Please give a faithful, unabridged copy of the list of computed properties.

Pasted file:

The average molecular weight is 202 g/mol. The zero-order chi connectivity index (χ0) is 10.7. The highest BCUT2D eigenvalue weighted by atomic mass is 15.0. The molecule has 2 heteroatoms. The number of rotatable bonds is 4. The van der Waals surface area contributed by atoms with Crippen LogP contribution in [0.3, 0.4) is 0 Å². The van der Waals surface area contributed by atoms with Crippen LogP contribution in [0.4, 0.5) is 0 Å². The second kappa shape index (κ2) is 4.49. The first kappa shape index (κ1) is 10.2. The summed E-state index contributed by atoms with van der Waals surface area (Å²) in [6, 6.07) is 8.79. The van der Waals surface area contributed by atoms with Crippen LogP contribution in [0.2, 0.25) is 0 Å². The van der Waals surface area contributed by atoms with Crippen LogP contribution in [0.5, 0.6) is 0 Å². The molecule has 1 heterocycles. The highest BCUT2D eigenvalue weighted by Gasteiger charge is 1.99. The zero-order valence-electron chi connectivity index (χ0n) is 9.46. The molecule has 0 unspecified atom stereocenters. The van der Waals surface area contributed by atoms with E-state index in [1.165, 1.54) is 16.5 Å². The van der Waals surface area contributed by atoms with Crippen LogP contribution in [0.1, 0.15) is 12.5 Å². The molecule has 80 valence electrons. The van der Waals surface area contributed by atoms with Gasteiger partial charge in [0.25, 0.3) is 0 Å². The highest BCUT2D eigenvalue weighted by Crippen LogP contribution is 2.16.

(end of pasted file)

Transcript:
The average molecular weight is 202 g/mol. The zero-order chi connectivity index (χ0) is 10.7. The highest BCUT2D eigenvalue weighted by atomic mass is 15.0. The molecule has 2 heteroatoms. The number of rotatable bonds is 4. The van der Waals surface area contributed by atoms with Crippen LogP contribution in [0.3, 0.4) is 0 Å². The van der Waals surface area contributed by atoms with Crippen LogP contribution in [0.4, 0.5) is 0 Å². The second kappa shape index (κ2) is 4.49. The first kappa shape index (κ1) is 10.2. The summed E-state index contributed by atoms with van der Waals surface area (Å²) in [6, 6.07) is 8.79. The van der Waals surface area contributed by atoms with Crippen LogP contribution in [0.2, 0.25) is 0 Å². The van der Waals surface area contributed by atoms with Crippen LogP contribution in [0.5, 0.6) is 0 Å². The molecule has 1 heterocycles. The highest BCUT2D eigenvalue weighted by Gasteiger charge is 1.99. The zero-order valence-electron chi connectivity index (χ0n) is 9.46. The molecule has 0 unspecified atom stereocenters. The van der Waals surface area contributed by atoms with E-state index in [1.165, 1.54) is 16.5 Å². The van der Waals surface area contributed by atoms with Crippen LogP contribution in [0.1, 0.15) is 12.5 Å². The molecule has 80 valence electrons. The van der Waals surface area contributed by atoms with Gasteiger partial charge in [0.25, 0.3) is 0 Å². The highest BCUT2D eigenvalue weighted by Crippen LogP contribution is 2.16.